This week we’ve had a breakthrough in tracing the moment it went from plain old Spathiphyllum to the rather more evocatively named Peace Lily.
In the early 2000s, the Peace Lily was the nation’s second favourite houseplant (behind orchids) and, having been introduced in 1872, was enjoying a boom in popularity – and a real moment in the spotlight – for the first time in its history.
For a plant that is so easy to care for, it is surprisingly quiet in early books on indoor plants. Spathiphyllum Wallisii appears in Huxley’s 1957 plant picture book, but it is said that its foliage alone is ‘not very attractive by itself.’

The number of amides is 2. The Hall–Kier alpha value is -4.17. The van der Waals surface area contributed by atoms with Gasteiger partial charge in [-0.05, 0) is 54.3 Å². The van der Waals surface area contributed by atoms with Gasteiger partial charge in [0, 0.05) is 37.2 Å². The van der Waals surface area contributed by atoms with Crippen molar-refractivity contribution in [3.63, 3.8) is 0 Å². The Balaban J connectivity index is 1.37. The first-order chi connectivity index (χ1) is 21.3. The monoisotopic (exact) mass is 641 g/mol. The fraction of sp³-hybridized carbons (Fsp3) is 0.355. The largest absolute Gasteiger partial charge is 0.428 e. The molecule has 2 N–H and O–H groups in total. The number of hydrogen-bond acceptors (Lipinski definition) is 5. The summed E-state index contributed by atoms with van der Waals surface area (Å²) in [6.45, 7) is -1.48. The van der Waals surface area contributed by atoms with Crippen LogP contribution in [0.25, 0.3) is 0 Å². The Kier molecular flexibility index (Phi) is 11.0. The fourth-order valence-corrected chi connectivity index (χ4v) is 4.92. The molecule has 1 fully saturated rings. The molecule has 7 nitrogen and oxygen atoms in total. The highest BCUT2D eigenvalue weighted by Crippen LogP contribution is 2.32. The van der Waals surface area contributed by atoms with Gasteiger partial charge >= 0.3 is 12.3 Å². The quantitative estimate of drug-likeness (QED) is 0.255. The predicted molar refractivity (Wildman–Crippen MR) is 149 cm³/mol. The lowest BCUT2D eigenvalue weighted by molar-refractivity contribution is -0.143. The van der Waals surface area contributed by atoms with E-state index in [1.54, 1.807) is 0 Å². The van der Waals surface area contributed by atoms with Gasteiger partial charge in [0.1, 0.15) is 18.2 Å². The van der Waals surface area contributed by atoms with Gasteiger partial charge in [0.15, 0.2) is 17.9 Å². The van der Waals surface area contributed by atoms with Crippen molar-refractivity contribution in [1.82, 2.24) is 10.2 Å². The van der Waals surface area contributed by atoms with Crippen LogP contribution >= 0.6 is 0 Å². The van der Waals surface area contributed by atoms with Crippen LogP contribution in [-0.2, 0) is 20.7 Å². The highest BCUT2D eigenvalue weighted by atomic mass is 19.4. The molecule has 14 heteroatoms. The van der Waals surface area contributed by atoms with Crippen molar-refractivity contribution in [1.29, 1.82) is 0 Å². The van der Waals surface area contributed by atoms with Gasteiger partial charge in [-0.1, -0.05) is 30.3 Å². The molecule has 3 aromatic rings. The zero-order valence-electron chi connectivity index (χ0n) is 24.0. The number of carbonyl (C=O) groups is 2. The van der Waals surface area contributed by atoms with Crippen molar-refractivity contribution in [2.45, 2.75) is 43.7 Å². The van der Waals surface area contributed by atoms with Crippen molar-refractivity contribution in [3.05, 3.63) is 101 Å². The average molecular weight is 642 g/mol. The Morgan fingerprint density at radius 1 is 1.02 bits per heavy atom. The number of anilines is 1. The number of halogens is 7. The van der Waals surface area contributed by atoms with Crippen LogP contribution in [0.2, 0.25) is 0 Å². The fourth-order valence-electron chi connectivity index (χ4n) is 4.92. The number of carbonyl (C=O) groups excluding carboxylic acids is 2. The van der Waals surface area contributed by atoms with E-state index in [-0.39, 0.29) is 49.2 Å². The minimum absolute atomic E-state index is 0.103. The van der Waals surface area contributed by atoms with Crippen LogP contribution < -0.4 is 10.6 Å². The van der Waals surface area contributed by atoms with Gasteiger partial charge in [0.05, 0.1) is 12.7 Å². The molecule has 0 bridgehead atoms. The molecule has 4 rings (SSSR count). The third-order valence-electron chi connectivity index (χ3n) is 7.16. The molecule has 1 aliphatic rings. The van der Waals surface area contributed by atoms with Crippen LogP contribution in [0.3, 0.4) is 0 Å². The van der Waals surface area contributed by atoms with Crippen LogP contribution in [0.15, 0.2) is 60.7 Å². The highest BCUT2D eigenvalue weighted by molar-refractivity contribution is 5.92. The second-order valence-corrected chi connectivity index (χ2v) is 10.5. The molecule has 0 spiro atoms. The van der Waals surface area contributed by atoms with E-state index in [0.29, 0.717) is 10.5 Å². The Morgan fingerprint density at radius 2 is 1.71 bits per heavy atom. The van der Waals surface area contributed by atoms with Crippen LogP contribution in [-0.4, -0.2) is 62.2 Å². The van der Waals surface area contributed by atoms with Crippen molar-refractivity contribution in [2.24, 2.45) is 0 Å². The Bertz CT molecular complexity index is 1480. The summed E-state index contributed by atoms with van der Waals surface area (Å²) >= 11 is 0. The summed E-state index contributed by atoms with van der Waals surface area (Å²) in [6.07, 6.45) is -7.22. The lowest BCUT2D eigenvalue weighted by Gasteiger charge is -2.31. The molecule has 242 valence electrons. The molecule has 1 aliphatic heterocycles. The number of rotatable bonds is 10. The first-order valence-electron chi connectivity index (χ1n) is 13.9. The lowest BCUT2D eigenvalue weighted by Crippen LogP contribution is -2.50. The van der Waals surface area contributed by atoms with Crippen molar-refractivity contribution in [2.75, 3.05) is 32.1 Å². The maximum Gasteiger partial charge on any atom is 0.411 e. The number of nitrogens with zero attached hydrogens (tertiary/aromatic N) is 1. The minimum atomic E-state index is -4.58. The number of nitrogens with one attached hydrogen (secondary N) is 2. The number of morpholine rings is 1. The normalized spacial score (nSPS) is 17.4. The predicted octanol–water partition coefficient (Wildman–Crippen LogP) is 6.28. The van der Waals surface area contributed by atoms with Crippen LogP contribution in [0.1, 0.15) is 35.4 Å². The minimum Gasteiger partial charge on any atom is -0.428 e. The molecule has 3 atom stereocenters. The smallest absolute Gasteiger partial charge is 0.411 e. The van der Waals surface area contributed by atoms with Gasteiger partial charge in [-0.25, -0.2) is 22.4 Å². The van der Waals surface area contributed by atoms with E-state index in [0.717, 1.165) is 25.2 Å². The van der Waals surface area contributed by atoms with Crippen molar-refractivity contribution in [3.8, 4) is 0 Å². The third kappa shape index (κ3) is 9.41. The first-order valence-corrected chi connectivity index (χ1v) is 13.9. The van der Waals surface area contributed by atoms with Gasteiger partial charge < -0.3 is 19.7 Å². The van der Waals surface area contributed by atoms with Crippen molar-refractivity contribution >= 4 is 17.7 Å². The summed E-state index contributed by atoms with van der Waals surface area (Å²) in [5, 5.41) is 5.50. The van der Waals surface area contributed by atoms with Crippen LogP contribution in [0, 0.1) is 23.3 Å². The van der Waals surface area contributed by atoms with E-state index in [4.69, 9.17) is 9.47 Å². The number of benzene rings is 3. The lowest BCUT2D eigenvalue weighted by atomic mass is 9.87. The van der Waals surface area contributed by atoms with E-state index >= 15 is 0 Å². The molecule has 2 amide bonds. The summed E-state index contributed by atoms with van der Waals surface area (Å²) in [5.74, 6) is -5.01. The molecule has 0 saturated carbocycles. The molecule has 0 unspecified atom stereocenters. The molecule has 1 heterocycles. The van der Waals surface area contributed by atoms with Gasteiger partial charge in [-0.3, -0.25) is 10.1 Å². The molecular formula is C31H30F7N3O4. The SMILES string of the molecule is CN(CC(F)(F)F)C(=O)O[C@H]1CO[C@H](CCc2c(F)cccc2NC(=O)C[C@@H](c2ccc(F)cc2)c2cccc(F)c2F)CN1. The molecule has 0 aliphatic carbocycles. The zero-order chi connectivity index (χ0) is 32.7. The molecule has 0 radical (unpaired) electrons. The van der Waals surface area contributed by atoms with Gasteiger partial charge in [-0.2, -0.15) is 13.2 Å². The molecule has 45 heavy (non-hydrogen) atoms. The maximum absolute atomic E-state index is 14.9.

By 1979, changing attitudes towards foliage have Longman saying that the Spathe flower (no mention of peace lily) is ‘one of the few house plants that has beautiful leaves and the extra attraction of delicate flowers.’
Yet, in the Observer Book of House Plants in 1972 (above), the Peace Lily is there – the first mention we’ve found in the library of its now ubiquitous common name, and a new lead for us to follow…
We’ll keep you posted on new discoveries. And please do get in touch if you can help unravel this mystery further for us.